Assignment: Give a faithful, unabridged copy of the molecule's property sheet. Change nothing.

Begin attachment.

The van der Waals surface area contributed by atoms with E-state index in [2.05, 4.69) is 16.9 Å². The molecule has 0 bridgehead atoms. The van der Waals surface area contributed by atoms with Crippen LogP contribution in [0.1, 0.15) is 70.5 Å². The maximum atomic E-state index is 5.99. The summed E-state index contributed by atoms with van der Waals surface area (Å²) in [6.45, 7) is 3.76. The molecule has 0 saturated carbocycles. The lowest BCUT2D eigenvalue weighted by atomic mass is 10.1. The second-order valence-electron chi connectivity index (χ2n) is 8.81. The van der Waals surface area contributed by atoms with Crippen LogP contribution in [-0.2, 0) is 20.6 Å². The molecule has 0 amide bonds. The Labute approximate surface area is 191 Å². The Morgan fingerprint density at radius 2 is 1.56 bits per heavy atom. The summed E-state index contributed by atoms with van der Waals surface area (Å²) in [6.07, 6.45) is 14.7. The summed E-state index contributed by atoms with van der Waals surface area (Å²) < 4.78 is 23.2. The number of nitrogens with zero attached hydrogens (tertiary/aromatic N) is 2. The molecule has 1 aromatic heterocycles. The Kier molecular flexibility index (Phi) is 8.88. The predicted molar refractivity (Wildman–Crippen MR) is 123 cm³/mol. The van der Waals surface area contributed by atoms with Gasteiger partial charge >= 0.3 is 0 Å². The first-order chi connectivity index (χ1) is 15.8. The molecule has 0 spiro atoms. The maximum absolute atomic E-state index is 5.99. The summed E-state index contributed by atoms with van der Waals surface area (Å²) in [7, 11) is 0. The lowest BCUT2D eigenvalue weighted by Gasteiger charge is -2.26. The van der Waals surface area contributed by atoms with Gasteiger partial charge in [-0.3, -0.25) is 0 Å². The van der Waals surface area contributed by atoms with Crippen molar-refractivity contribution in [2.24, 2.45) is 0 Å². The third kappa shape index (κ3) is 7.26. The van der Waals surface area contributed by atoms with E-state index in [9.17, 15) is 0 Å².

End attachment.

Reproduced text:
The van der Waals surface area contributed by atoms with E-state index in [2.05, 4.69) is 16.9 Å². The molecule has 0 bridgehead atoms. The van der Waals surface area contributed by atoms with Crippen LogP contribution in [0.1, 0.15) is 70.5 Å². The maximum atomic E-state index is 5.99. The summed E-state index contributed by atoms with van der Waals surface area (Å²) in [6.45, 7) is 3.76. The molecule has 0 saturated carbocycles. The lowest BCUT2D eigenvalue weighted by atomic mass is 10.1. The second-order valence-electron chi connectivity index (χ2n) is 8.81. The van der Waals surface area contributed by atoms with Crippen LogP contribution in [-0.2, 0) is 20.6 Å². The molecule has 0 amide bonds. The Labute approximate surface area is 191 Å². The Morgan fingerprint density at radius 2 is 1.56 bits per heavy atom. The summed E-state index contributed by atoms with van der Waals surface area (Å²) in [6.07, 6.45) is 14.7. The summed E-state index contributed by atoms with van der Waals surface area (Å²) < 4.78 is 23.2. The number of nitrogens with zero attached hydrogens (tertiary/aromatic N) is 2. The molecule has 1 aromatic heterocycles. The Kier molecular flexibility index (Phi) is 8.88. The predicted molar refractivity (Wildman–Crippen MR) is 123 cm³/mol. The van der Waals surface area contributed by atoms with Gasteiger partial charge >= 0.3 is 0 Å². The first-order chi connectivity index (χ1) is 15.8. The molecule has 0 spiro atoms. The maximum absolute atomic E-state index is 5.99. The summed E-state index contributed by atoms with van der Waals surface area (Å²) in [7, 11) is 0. The lowest BCUT2D eigenvalue weighted by Gasteiger charge is -2.26. The van der Waals surface area contributed by atoms with Gasteiger partial charge in [-0.3, -0.25) is 0 Å². The van der Waals surface area contributed by atoms with Crippen molar-refractivity contribution in [2.24, 2.45) is 0 Å². The third kappa shape index (κ3) is 7.26. The van der Waals surface area contributed by atoms with E-state index in [9.17, 15) is 0 Å².